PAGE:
The bottom line is that the audience has to enjoy it. They haven’t had the benefit of playing it or hearing it during hours and hours of rehearsals as the orchestra and the soloist have, so it’s really important they can get something from it on first listen.

Thomas Gould’s 60-Second Snapshot


Favourite piece of music
…to perform live
Bach’s Goldberg Variations

 …as a quick encore
A movement of solo Bach

 …to relax to
Barbra Streisand singing Burt Bacharach’s ‘Alfie’

 …to boost your energy
‘Syro’ by electronic musician and composer Aphex Twin

…from film or TV
The soundtrack to Taxi Driver

Who inspired you to become a violinist?
My sister [violinist Clio Gould]

Have you played any other instrument?
Hammond organ, piano, percussion

What is your favourite solo instrument to listen to?
The piano, it’s the most versatile

If you could play on any stage in the world, where would you choose?
St George’s concert hall in Bristol is a gem for its acoustics

Hear Thomas Gould perform Max Richter’s Four Seasons Recomposed with són at Turner Sims, Southampton on Friday 28 April at 7:30pm.

** Students and under-18’s **
special ticket price – ONLY £9

Tickets are £9 to £24 – click here for online box office
or call 023 8059 5151


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A Day In A Singer's Life

Want to know what soloists eat before concerts, how they choose what to wear, and how they keep calm?
Well, now you can find out, as we interview soprano, Lucy Knight


Here at SÓN, we always like to offer our concert-goers a little bit more. Our printed programmes are a good example of this.

Of course, we do cram it full of all the usual things, such as biographies, orchestra lists and programme notes (including, for our forthcoming Romsey Abbey concert next week, some brilliantly erudite notes from leading Beethoven-expert William Drabkin).

We think audience members like a little bit more than this, too. Our launch concert programme included specially written Sibelius articles, interviews and photographs, and even recipes for some Finnish Christmas goodies (it was a late-November event!)

So, for our Romsey debut, we couldn’t resist a couple of interviews. We enjoy a discussion with two of our són Masterclass students about the benefits and challenges of being an early-career orchestral musician. And we’ve also included a fascinating interview with the evening’s soloist, soprano Lucy Knight, about what her typical concert day looks like.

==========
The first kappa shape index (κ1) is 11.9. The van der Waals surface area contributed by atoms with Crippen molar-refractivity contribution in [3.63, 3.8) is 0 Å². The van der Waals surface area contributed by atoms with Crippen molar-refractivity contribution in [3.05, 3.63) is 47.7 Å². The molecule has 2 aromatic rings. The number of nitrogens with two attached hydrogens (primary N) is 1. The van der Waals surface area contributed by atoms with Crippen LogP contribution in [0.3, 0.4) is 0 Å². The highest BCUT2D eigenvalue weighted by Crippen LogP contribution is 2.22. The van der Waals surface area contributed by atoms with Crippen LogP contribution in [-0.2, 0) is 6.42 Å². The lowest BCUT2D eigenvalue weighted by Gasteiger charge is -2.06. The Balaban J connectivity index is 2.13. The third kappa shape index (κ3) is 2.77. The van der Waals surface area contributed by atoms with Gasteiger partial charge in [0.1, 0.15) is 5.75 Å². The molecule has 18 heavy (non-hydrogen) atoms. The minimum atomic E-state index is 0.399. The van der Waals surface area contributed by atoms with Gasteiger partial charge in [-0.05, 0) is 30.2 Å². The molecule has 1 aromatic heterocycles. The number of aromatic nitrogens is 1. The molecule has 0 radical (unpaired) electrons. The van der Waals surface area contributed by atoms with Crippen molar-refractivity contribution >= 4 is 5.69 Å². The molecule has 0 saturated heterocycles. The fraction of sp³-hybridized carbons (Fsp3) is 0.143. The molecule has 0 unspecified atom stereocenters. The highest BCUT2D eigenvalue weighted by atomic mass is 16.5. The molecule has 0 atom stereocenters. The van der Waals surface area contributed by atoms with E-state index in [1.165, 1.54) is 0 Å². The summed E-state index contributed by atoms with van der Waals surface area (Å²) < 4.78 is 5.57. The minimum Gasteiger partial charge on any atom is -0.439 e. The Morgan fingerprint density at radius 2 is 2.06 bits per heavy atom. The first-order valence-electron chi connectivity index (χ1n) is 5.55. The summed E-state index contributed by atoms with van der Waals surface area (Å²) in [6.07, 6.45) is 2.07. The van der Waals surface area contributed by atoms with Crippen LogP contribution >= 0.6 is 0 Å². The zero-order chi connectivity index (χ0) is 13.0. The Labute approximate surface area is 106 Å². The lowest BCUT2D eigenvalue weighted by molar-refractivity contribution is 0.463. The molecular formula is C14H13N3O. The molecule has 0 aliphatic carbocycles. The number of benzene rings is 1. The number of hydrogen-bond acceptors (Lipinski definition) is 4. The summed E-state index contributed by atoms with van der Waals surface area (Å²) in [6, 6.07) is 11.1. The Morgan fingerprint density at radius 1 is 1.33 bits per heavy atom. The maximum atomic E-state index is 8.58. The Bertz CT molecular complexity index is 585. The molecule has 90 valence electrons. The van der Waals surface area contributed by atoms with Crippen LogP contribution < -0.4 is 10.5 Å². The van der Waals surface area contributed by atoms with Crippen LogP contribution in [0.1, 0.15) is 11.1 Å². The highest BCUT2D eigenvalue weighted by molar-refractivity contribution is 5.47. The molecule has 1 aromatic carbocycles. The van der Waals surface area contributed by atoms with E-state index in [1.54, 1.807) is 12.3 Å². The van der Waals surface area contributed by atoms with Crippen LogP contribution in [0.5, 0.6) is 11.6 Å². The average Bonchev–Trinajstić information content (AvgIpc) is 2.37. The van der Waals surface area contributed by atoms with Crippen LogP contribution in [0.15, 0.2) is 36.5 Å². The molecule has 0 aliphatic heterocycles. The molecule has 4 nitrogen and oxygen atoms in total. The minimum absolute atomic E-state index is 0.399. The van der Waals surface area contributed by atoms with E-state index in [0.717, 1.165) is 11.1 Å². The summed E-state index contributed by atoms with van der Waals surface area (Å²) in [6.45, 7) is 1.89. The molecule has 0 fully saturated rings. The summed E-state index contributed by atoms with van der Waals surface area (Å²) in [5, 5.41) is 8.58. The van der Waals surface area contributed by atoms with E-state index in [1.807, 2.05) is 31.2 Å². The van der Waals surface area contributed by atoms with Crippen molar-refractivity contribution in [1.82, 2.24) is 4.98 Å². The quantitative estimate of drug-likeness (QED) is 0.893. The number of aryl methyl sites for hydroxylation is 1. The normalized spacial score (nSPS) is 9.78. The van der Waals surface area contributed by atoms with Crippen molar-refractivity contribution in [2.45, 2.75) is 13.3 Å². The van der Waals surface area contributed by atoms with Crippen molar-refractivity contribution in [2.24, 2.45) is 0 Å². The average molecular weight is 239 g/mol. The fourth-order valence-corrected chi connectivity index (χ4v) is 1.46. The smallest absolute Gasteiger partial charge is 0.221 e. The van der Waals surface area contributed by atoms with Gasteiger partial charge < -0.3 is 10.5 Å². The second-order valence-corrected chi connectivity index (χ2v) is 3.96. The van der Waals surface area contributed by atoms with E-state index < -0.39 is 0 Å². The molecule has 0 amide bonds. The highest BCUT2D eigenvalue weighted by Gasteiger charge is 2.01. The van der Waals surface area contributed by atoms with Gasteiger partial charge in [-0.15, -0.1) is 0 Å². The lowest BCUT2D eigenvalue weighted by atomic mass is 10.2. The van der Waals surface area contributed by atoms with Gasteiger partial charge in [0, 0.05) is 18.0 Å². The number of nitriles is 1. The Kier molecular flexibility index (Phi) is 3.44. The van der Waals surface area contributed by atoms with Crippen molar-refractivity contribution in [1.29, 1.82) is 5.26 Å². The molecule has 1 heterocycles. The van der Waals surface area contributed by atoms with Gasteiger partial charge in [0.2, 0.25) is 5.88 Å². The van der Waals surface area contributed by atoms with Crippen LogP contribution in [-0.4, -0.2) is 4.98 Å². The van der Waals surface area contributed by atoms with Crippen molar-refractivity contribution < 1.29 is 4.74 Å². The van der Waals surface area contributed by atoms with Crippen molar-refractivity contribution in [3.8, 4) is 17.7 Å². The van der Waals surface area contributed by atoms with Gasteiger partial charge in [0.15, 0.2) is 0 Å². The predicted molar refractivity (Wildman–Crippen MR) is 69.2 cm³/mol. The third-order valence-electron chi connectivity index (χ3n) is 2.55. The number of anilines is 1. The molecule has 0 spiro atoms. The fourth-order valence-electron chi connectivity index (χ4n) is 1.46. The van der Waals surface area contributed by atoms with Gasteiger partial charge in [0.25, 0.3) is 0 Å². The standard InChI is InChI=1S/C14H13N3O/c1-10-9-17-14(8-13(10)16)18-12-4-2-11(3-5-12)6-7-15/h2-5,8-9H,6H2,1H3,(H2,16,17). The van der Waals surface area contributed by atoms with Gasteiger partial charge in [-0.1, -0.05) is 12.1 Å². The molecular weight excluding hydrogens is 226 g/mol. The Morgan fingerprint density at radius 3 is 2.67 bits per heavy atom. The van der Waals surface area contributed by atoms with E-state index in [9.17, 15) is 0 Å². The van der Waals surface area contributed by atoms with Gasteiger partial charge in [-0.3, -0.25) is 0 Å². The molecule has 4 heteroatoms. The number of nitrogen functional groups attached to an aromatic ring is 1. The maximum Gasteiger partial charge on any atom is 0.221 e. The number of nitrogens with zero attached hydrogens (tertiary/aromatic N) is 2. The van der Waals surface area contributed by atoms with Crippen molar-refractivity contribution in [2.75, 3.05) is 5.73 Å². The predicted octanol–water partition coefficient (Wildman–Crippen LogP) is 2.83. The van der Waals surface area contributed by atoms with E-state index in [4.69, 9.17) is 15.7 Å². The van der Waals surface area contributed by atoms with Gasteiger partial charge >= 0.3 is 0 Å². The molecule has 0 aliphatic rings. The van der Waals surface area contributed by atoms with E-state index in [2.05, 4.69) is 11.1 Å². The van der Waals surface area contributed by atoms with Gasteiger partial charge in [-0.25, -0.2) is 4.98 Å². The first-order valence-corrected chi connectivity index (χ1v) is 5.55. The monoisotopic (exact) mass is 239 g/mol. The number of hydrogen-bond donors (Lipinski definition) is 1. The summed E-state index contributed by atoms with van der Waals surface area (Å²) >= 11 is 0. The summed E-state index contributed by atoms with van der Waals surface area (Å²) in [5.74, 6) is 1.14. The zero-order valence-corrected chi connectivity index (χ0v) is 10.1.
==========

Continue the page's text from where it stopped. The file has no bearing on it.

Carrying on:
Want to know all about what soloists eat before concerts, how they choose their frock, and what they do to keep calm? Well, now you can find out – because we’re delighted to reproduce extracts from our interview below. Of course, if you’d like to find out more, including other interviews (no recipes this time, mind) you can pick up one of our programmes an hour before kick-off next Saturday. For now, read on and enjoy this taster…


Tell us about what you do on the day of a concert. What do you do to juggle all the timings, travelling & rehearsing?

My husband (a trombonist) and I have a busy schedule of concerts and late nights, so waking up early is not our greatest strength… On concert days I always feel a buzz of excitement: after weeks or months of preparation, now is the time to meet the orchestra and make the music come to life. I make an enormous breakfast to fuel me through the day – I’m currently obsessed with everything Sri Lankan, so it’s spicy scrambled eggs these days – before some exercise to wake me up, and a vocal warm-up. I’m a terrible driver, so if at all possible I will always opt for the train to concert destinations. We usually rehearse for three hours on a concert day, working through the music and addressing any issues such as balance (how loud the singer is in relation to the orchestra), which vary from venue to venue. Supper is usually rushing to the nearest restaurant that will serve food as early as 5:30pm, and quickly, before returning to the venue to get into concert dress and ready for the call to stage. Bed time is late after concerts as adrenaline is running high.

What about all the practicalities – how do you choose what to eat, what to wear, and are there any special routines you always follow?